fiction

When chatting (on the critics list) about reading the Steiner book Rosicrucian Wisdom (and the peculiar reactions of anthroposophists to critics reading it), Diana and I came to touch upon another topic which I happen to find quite interesting. Diana wrote:

I think we are seeing the mental state [anthroposophists] go into – after years of training themselves to go into it, on Steiner’s instructions, in study groups, etc. – when facing even a snippet of text by or about Rudolf Steiner. It’s the “reverence” thing. Suspend judgment and pretend for a few minutes that this is all true. This is very effective in making a person come to believe, slowly, that it IS all true. It seems to make a person unable to remember, even for just a few moments, what the real world is all about.

I replied:

I occasionally wonder how anthroposophists manage to read and enjoy fiction.

(It might be wise of me to add: I’m not talking about all anthroposophists; I definitely do not think all anthroposophists have a problem with this. But I wonder how anthroposophists like Rafael manage.) Diana wrote (and here’s the point of this post):

That is a really interesting question, on so many levels. I wonder, too. I’d like some information on what fictions anthroposophists read, if they do. Not that I wish to start, or have time for, a whole other big huge interesting topic, but if any of our anthro friends reading this care to chip in, it would be fascinating and thought-provoking.
Anthroposophists, if you’re listening: do you read fiction? If so, what?

It does interest me too — it interests me a lot. What kind of fiction? Which authors? What do you think about fiction in general — is it supposed to have a purpose? Must it be enlightenening or spiritual or can it be justified on grounds of mere pleasure?

I’ve actually been reading fiction myself, that is, not just any fiction, but fiction written by anthroposophists or people who were otherwise inspired by anthroposophy. The influence can be absolutely genial… but only if the author is genial without anthroposophy (is my impression). For example, two days ago I finished writing a mystery-crime novel by André Bjerke (De dødes tjern — ‘The lake of the dead’). He also wrote the lovely little book Das Ärgernis Rudolf Steiner (older post here). I have a feeling that the author’s own experienced conflict between rationality and irrationality contributes to make the crime novel as exciting as it is. Not that anthroposophy is mentioned. It’s not. There are other nordic authors I hold in high regard (the brilliant Jens Bjørneboe), but I won’t add anything about them now. And they’re all dead. (Falk is the only one of the English speaking readers who understands Swedish — so it would be particularly interesting to know if you’ve read anything by Walter Ljungquist, Falk! There’s one book I find particularly interesting, from an anthroposophical perspective, namely Källan — ‘The spring’). Michael Ende was mentioned in another thread today. There’s Belyj, of course, whom I’ve not yet read.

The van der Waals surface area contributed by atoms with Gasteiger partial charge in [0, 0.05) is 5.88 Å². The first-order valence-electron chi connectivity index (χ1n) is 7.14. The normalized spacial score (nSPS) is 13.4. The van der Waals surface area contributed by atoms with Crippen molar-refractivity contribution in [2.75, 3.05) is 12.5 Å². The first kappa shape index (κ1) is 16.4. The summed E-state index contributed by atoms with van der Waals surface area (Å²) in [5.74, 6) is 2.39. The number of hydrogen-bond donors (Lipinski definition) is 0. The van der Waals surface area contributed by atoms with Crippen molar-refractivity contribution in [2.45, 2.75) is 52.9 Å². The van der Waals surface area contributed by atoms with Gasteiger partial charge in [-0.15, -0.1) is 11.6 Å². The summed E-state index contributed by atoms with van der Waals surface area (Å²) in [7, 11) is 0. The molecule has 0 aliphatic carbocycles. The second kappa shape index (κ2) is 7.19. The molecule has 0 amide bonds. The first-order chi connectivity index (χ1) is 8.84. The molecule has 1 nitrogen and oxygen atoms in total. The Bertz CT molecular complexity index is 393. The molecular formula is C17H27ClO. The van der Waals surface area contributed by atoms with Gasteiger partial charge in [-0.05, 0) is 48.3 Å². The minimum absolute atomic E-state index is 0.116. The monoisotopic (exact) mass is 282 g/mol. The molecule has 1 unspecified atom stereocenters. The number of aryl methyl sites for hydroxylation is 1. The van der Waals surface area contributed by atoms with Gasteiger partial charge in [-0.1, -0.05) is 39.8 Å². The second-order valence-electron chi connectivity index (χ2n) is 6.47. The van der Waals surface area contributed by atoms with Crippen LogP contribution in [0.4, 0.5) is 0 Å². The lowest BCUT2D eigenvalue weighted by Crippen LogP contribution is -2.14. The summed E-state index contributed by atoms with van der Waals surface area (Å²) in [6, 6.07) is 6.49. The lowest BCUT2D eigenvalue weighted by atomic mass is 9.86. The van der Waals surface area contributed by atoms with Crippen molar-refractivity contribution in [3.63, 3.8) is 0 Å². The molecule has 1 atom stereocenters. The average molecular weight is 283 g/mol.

Of course, the above paragraph is a digression from the topic, but I thought it might interesting to include it, too. I’m not interested only in what fiction anthroposophists might be reading but also in fiction written by anthroposophists. Any input? Any suggestions?

12 thoughts on “fiction

  1. I have read a fair bit of nordic crime fiction. What really sticks in my mind is the books of Sjowall and Wahloo which I read more than once. (I can’t imagine I would want to read Steig Larsson more that once though they are clever thrillers. I like very much Arnaldur Indridason and am looking forwards to his next novel. I read Moberg and I still love Astrid Lindgren (Who I managed to read in Swedish). I have tried to read and failed to finish Sigrid Undsett from across the border. Not long ago I read The Winter Book by Tove Jasson, a Finlandssvenskar like your Mum Alicia.
    And , Yes, i love Michael Ende too.
    I have also read a lot of english language fiction, ranging from classics to contemporary. For Christmas I was given ‘Restoration’ by Rose Tremain, which I really enjoyed and loved.
    I was also given ‘The Sense of an Ending’ by Julian Barnes. I could see it is very clever but it left me cold.
    The last fiction I read was ‘Death comes to Pemberley’, a sequel to Pride and Prejudice, but written by P D James, a very intelligent and subtle writer of crime fiction.
    Right now I am reading, “Mary and Richard; The Story of Richard Hillary and Mary Booker”. Not fiction but a wonderful story.
    Richard Hillary was a young fighter pilot who was shot down and horribly burned in his Spitfire during the Battle of Britain. He wrote a once famous but now forgotten book about his experiences in the Battle and his rehabilitation by the pioneering plastic surgeon A McIndoe. (The Last Enemy).
    He had met Mary Booker in December 1941 and had fallen in love with her. At the time he was 21 and Mary was 41. The story is told through the letters they wrote to each other during the brief period between when they met and when he died in January 1943. Richard was just 23 when he died.

  2. “It’s the “reverence” thing. Suspend judgment and pretend for a few minutes that this is all true. This is very effective in making a person come to believe, slowly, that it IS all true. It seems to make a person unable to remember, even for just a few moments, what the real world is all about.”

    This, once again, applies:

    Waldorf student: “When everyone around you is wearing bad hats, it seems
    normal.”

  3. I really wanted to take up the fiction thread, but I seem unable to participate even in threads I start, lately. I really recommend “The Discovery of Heaven,” by Harry Mulisch. I think of it as an anthroposophical novel, though it is not overtly so; in fact, the narrator makes a couple of rather disparaging remarks about anthroposophy, but the worldview is the same. This is a very long and strange book with a very complicated plot – the type of thing I probably couldn’t get through nowdays, and even at the time (several years ago), I think I lost track of some plot threads. I had lots of complaints as I was reading it – objecting on principle to mystical silliness – but absolutely couldn’t put it down. It isn’t too much of a plot spoiler to note that God talks to the characters at intervals, and is pulling strings in human affairs in a rather silly way.